Perioperative bleeding is a common complication in surgeries that increases morbidity, risk of mortality, and leads to increased socioeconomic costs. In this study we investigated a blood-derived autologous combined leukocyte, platelet, and fibrin patch as a new means of activating coagulation and maintaining hemostasis in a surgical setting. We evaluated the effects of an extract derived from the patch on the clotting of human blood in vitro, using thromboelastography (TEG). The autologous blood-derived patch activated hemostasis, seen as a reduced mean activation time compared to both non-activated controls, kaolin-activated samples, and fibrinogen/thrombin-patch-activated samples. The accelerated clotting was reproducible and did not compromise the quality or stability of the resulting blood clot. We also evaluated the patch in vivo in a porcine liver punch biopsy model. In this surgical model we saw 100% effective hemostasis and a significant reduction of the time-to-hemostasis, when compared to controls. These results were comparable to the hemostatic properties of a commercially available, xenogeneic fibrinogen/thrombin patch. Our findings suggest clinical potential for the autologous blood-derived patch as a hemostatic agent.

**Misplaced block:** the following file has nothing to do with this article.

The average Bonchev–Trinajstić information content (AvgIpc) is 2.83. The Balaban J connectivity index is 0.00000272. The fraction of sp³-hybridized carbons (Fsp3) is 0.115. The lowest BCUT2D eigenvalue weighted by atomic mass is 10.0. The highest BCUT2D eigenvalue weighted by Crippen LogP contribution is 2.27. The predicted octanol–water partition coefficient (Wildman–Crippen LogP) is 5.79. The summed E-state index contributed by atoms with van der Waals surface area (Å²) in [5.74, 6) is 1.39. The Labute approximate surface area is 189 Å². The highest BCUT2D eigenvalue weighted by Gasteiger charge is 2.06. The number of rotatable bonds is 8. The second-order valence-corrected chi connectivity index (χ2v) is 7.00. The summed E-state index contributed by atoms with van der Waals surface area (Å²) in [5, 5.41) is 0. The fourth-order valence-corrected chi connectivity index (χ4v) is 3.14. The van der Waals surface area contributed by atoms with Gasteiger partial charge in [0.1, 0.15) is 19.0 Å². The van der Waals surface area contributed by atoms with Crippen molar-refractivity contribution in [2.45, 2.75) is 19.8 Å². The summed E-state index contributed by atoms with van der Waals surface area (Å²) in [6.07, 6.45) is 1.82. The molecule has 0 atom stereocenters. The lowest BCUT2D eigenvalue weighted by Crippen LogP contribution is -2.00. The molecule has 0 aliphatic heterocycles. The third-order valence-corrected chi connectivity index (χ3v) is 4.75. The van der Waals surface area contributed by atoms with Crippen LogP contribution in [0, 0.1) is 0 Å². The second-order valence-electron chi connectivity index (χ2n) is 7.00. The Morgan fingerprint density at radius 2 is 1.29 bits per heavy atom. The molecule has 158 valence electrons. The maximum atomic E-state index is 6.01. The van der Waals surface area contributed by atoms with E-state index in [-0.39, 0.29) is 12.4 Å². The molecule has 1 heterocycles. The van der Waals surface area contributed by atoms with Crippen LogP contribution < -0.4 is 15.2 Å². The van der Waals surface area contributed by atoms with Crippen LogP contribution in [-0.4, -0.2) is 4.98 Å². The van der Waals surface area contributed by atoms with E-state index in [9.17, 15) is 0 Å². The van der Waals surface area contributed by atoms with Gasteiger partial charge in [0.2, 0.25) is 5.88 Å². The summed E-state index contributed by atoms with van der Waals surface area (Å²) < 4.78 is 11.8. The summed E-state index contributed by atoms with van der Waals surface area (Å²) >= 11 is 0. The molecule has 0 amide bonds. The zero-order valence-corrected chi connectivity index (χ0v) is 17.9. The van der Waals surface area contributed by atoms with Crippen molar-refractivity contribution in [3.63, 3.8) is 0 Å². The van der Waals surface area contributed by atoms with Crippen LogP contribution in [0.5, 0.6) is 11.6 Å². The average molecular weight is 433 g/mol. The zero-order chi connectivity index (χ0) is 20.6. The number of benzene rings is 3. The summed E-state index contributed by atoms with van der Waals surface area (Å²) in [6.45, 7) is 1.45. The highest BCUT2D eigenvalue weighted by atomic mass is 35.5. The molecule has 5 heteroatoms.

|Journal||Journal of Materials Science: Materials in Medicine|
|Publication status||Published - 19 Apr 2023|